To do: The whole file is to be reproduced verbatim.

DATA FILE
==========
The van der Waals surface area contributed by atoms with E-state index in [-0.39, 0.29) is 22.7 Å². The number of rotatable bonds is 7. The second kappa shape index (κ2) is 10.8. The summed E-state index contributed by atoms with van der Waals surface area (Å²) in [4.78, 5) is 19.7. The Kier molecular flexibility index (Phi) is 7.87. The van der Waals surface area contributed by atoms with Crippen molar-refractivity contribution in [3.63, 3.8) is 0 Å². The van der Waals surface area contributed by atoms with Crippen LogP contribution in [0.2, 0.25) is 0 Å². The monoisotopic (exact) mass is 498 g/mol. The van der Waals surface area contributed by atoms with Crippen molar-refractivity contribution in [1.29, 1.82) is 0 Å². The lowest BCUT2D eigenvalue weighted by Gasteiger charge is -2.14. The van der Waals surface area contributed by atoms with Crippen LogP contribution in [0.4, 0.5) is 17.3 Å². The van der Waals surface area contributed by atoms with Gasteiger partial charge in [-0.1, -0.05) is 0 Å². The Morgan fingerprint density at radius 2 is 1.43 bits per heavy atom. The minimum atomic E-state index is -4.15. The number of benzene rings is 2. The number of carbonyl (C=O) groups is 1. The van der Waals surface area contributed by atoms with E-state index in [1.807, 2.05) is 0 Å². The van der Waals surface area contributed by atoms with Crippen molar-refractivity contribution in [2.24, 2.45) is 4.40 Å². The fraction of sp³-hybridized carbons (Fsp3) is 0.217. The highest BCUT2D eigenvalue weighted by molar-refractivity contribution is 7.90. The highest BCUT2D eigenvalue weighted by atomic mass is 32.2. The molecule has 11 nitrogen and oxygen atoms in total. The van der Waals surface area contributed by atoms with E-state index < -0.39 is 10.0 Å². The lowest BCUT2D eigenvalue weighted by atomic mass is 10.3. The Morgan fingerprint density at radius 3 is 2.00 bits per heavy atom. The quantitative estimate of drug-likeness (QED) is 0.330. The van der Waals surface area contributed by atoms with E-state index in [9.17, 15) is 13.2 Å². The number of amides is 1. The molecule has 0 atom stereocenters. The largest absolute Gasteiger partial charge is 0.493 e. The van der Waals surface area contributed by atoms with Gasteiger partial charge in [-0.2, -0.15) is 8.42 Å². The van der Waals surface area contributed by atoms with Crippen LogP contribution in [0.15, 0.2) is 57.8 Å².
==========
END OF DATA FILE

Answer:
The van der Waals surface area contributed by atoms with E-state index in [-0.39, 0.29) is 22.7 Å². The number of rotatable bonds is 7. The second kappa shape index (κ2) is 10.8. The summed E-state index contributed by atoms with van der Waals surface area (Å²) in [4.78, 5) is 19.7. The Kier molecular flexibility index (Phi) is 7.87. The van der Waals surface area contributed by atoms with Crippen molar-refractivity contribution in [3.63, 3.8) is 0 Å². The van der Waals surface area contributed by atoms with Crippen LogP contribution in [0.2, 0.25) is 0 Å². The monoisotopic (exact) mass is 498 g/mol. The van der Waals surface area contributed by atoms with Crippen molar-refractivity contribution in [1.29, 1.82) is 0 Å². The lowest BCUT2D eigenvalue weighted by Gasteiger charge is -2.14. The van der Waals surface area contributed by atoms with Crippen LogP contribution in [0.4, 0.5) is 17.3 Å². The van der Waals surface area contributed by atoms with Gasteiger partial charge in [-0.1, -0.05) is 0 Å². The Morgan fingerprint density at radius 2 is 1.43 bits per heavy atom. The minimum atomic E-state index is -4.15. The number of benzene rings is 2. The number of carbonyl (C=O) groups is 1. The van der Waals surface area contributed by atoms with E-state index in [1.807, 2.05) is 0 Å². The van der Waals surface area contributed by atoms with Crippen molar-refractivity contribution in [2.24, 2.45) is 4.40 Å². The fraction of sp³-hybridized carbons (Fsp3) is 0.217. The highest BCUT2D eigenvalue weighted by molar-refractivity contribution is 7.90. The highest BCUT2D eigenvalue weighted by atomic mass is 32.2. The molecule has 11 nitrogen and oxygen atoms in total. The van der Waals surface area contributed by atoms with E-state index < -0.39 is 10.0 Å². The lowest BCUT2D eigenvalue weighted by atomic mass is 10.3. The Morgan fingerprint density at radius 3 is 2.00 bits per heavy atom. The quantitative estimate of drug-likeness (QED) is 0.330. The van der Waals surface area contributed by atoms with E-state index in [9.17, 15) is 13.2 Å². The number of amides is 1. The molecule has 0 atom stereocenters. The largest absolute Gasteiger partial charge is 0.493 e. The van der Waals surface area contributed by atoms with Gasteiger partial charge in [-0.2, -0.15) is 8.42 Å². The van der Waals surface area contributed by atoms with Crippen LogP contribution in [0.15, 0.2) is 57.8 Å².